S­tum­bling tes­ti­mo­ny of Mo­lo­si mur­der accu­sed

Knysna-Plett Herald - - Crime - N­wa­bi­sa Pon­do­yi co­vers e­vents straig­ht from court

A lar­ge group of re­si­dents on­ce a­gain mar­ched to the ma­gi­stra­te’s court last week de­man­ding that the four men ar­res­ted in con­necti­on with the mur­der of Knys­na town coun­cil­lor Vic­tor Mo­lo­si, not be gran­ted bail.

Mo­lo­si was gun­ned do­wn at his ho­me in Con­cor­dia two mont­hs ago.

The four accu­sed we­re sche­du­led to ta­ke the stand to con­vin­ce the court why it would be in the in­te­rest of jus­ti­ce to re­le­a­se them on bail.

First to ta­ke the stand was Knys­na Taxi Forum se­cre­ta­ry Mand­la Tyo­lo­lo, char­ged with con­spi­ra­cy to com­mit mur­der, ho­we­ver, his ap­pli­ca­ti­on was pos­t­po­ned to be he­ard se­pa­ra­te to that of Knys­na coun­cil­lor Ve­li­le Waxa, Knys­na mu­ni­ci­pal of­fi­ci­al Ma­wan­de Mak­ha­la and Ca­pe Town re­si­dent Ve­la Pa­trick Du­mi­le.

Next on the stand was Du­mi­le (37), who said he is e­pi­lep­tic, has a­not­her il­l­ness that he can­not pro­noun­ce and, in w­hat ca­me as a sur­pri­se to tho­se who ha­ve been fol­lo­wing the ca­se, clai­med to ha­ve a speech im­pe­di­ment (stut­ter) re­sulting from an ac­ci­dent that al­so left his one si­de we­a­ke­ned. (La­ter du­ring his tes­ti­mo­ny he would be le­a­ning on w­hat he said was his we­ak arm and re­gain a le­vel of pro­per speech.)

Du­mi­le’s la­wy­er T­ha­bo No­ge­ma­ne re­que­sted his client be se­a­ted due to a di­sa­bi­li­ty, which the ma­gi­stra­te gran­ted.

Con­tra­dic­to­ry sta­te­ments

Du­mi­le con­tra­dicted him­self ex­plai­ning how his speech im­pe­di­ment ca­me a­bout. He i­ni­ti­al­ly said it was due to an ac­ci­dent in 2010 w­hen his car was sus­pected to ha­ve been in­vol­ved in a rob­be­ry, but di­rect­ly the­re­af­ter said it occur­red be­fo­re the ac­ci­dent. He al­so said that the po­li­ce as­saul­ted him af­ter the ac­ci­dent and that he had o­pe­ned a ci­vil ca­se a­gainst them.

W­hen as­ked if he was as­saul­ted or thre­a­tened in­to sig­ning his po­li­ce sta­te­ment in the Mo­lo­si ca­se, Du­mi­le said, “They for­ced me to sign, but ne­ver as­saul­ted me.” Hard­ly fi­ve mi­nu­tes la­ter, he said Wil­son “hit me with my belt on my neck and in­sis­ted I speak the truth and that I would be accu­sed num­ber one”.

W­hen the sta­te que­ried why he did not o­pen a ca­se a­gainst Wil­son, he said it was be­cau­se he did not sus­tain in­ju­ries.

His de­fen­ce t­hen que­s­ti­o­ned him a­bout pre­vi­ous con­victi­ons and pen­ding ca­ses, and Du­mi­le sta­ted that he has no­ne, ad­ding con­fi­dent­ly, “You can e­ven con­sult the com­pu­ter.”

He a­gain told the court a­bout the in­ci­dent w­hen his vehi­cle was sus­pected to ha­ve been in a rob­be­ry and said the char­ges a­gainst him we­re drop­ped. ‘Three ot­her ca­ses’ a­gainst Du­mi­le

Ho­we­ver, pro­se­cu­tor P­re­m­chard re­min­ded him of a 2009 ca­se – not 2010 as he had said – w­hen he was sus­pected to ha­ve been in­vol­ved in a cash-in-tran­sit heist and that a war­rant was still out for his ar­rest in that ca­se.

She al­so re­min­ded him of two ot­her pen­ding mat­ters a­gainst him: one re­la­ted to at­temp­ted mur­der, rob­be­ry and pos­ses­si­on of a fi­re­arm in 2012, and a fraud ca­se in 2014, but Du­mi­le said both ca­ses we­re wit­h­dra­wn (which the sta­te is yet to con­firm).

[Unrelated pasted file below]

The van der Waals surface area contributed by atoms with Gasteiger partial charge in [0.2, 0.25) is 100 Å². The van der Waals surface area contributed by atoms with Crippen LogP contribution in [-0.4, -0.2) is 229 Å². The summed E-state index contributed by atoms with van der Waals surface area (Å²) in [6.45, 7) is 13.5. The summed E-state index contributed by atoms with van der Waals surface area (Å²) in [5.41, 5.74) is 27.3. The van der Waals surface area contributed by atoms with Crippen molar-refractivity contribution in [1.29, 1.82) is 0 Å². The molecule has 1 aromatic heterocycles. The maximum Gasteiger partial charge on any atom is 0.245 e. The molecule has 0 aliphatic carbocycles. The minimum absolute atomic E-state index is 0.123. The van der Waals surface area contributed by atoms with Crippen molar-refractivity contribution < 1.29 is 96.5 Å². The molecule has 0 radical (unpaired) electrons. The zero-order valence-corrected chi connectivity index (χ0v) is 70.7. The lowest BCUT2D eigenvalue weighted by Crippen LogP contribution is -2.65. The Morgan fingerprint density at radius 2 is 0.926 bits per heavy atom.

Fi­nal­ly, w­hen as­ked if he was pre­pa­red to talk a­bout the me­rits of the Mo­lo­si mur­der ca­se, but re­min­ded of his rig­ht to de­cli­ne, he op­ted for the lat­ter.

W­hen as­ked if he knows his three co­accu­sed, he said he on­ly knows Mak­ha­la, who u­sed to vi­sit Ca­pe Town af­ter pay­day. As­ked how he knew w­hen Mak­ha­la got paid, a stut­te­ring Du­mi­le re­p­lied, “He would buy braai me­at.” W­hen P­re­m­chard re­pe­a­ted the que­s­ti­on, Du­mi­le said, “Be­cau­se I am friends with his youn­ger brot­her – I was with him w­hen I got ar­res­ted.”

Rig­ht to re­main si­lent

P­re­m­chard t­hen put it to him that the three accu­sed con­spi­red to com­mit a cri­me. “I’d li­ke to not ans­wer that,” Du­mi­le re­p­lied. P­re­m­chard ex­plai­ned that accu­sed num­ber 2 (Mak­ha­la) was tas­ked by accu­sed 3 (Waxa) to find a kil­ler and that Mak­ha­la t­hen look­ed for a kil­ler who was la­ter i­den­ti­fied through a sta­te wit­ness to be Du­mi­le. Du­mi­le cho­se not to ans­wer.

“Af­ter you we­re i­den­ti­fied as the po­ten­ti­al kil­ler, a sum of mo­ney was dis­cus­sed… The­re is con­fir­ma­ti­on that mo­ney was spo­ken a­bout and ex­chan­ged and e­ven w­hen you re­la­ted how the kil­ling went,” P­re­m­chard said, upon which Du­mi­le re­p­lied, “I don’t know a­bout the kil­ling, I am not a kil­ler.”

W­hen as­ked how of­ten he vi­sits Knys­na, Du­mi­le said he would not li­ke to say a­ny­thing “a­bout the Knys­na thing”. “E­ven af­ter the sta­te wit­ness said you we­re in town be­fo­re and af­ter the mur­der?” P­re­m­chard as­ked, but he re­fu­sed to ans­wer.

So far Du­mi­le is the on­ly accu­sed to ha­ve ta­ken the stand, whi­le Mak­ha­la sig­ned a do­cu­ment, re­ad by his Le­gal Aid re­pre­sen­ta­ti­ve, sta­ting that he in­tends to ple­ad not guil­ty and can af­ford R1 500 bail. The two, to­get­her with Waxa, are set to ap­pear in court on 24 Oc­to­ber.

“The­re is con­fir­ma­ti­on that mo­ney was spo­ken a­bout and ex­chan­ged and e­ven w­hen you re­la­ted how the kil­ling went.”

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